The general characteristics of the brewery wastewater are presented in Supplementary Table 1. Since the wastewater came from a previous coagulation pretreatment, low amounts of suspended solids and nutrients (N and P) were found in this effluent (ca. 25 and 6.8 mg L-1, respectively). Nitrate and nitrite were below the detection limits, indicating that most of the nitrogen in the wastewater was in the form of ammonia and insoluble matter not removed during the pretreatment step. The COD load was highly variable from the time of collection (from 0.6 to 2.8 g-COD L-1). This allowed us to study the response of the ME-FBR to different organic loads when the biomass was already adapted without the need of dilution or addition of external an organic source to the real wastewater. Due to the inoculum in the ME-FBR and the broad range of energy substrates, diverse anaerobic-based metabolisms were likely to coexist. Therefore, the organic matter (mainly soluble) in the ME-FBR might be degraded throughout a serial of anaerobic biological reactions including fermentations (complex organic matter like sugars and proteins), acidogenesis (further complex matter degradation to short chain acids, H2, alcohols, ammonia…), acetogenesis, methanogenesis and electrogenesis (Figure 1). These three last pathways may compete for the acids and H2 (electron sources) coming from the acidogenesis step. The brewery effluent fed to the ME-FBR contained as possible main electron acceptors a fluidized anode and carbon dioxide. This represents a niche for methane-producing microorganisms, acetate-synthesizing microbes, and electroactive bacteria that are able to harvest energy from the reduction of those substrates.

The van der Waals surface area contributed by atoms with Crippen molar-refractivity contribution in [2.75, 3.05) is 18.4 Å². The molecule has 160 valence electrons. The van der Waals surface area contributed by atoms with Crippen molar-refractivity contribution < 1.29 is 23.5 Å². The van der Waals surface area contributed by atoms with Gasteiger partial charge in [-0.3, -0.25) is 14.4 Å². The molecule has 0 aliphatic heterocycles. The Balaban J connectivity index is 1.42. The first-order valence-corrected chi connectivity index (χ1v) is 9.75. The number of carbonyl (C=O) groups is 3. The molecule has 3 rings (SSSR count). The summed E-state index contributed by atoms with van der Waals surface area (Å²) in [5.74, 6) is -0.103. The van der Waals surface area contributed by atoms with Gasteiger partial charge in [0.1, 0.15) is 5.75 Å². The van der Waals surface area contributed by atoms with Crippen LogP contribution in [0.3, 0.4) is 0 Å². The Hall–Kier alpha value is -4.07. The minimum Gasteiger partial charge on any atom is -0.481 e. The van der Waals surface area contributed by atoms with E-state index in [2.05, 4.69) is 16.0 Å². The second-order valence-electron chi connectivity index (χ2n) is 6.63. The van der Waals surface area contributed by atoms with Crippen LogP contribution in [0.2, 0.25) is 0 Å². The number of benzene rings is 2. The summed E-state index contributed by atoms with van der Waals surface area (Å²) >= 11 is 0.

FIGURE 1. Schematic of the different anaerobic communities that might coexist within the ME-FBR and the possible competitive reactions among them for the electron donors.

ME-FBR for Treating Organic Matter and VFAs Degradation Tests

The ME-FBR could effectively degrade the organic matter from the brewery effluent over a wide range of influent organic loads (Supplementary Figure 2). Actually, as the ORL in the ME-FBR increased, the removal of organic matter followed the same trend, reaching values always over 74%.

No VFA accumulation was observed during the experimental period, although the levels of these species increased with the increase of the OLR (Supplementary Figure 3). The levels of acids were always low (below 35 mg L-1 of total VFAs), revealing that the bio-electrochemical system efficiently oxidized most of the acids formed from the complex organic substrates. Actually, these acids were far below the concentrations reported to inhibit the methanogenic community in anaerobic digesters (can start from 900 mg L-1 of propionic acid at levels of 2400 mg L-1 of acetic acid) (Wang et al., 2009). Acetic acid, the main contributor to methane generation, was indeed the most abundant acid in the effluents (up to 28 mg L-1). Butyric acid was detected as well but at lower concentrations. Although the brewery wastewater already contained propionic acid (Supplementary Table 1), it could not be detected in the effluent of the reactor, indicating that it was rapidly consumed or not produced as much as acetic or butyric.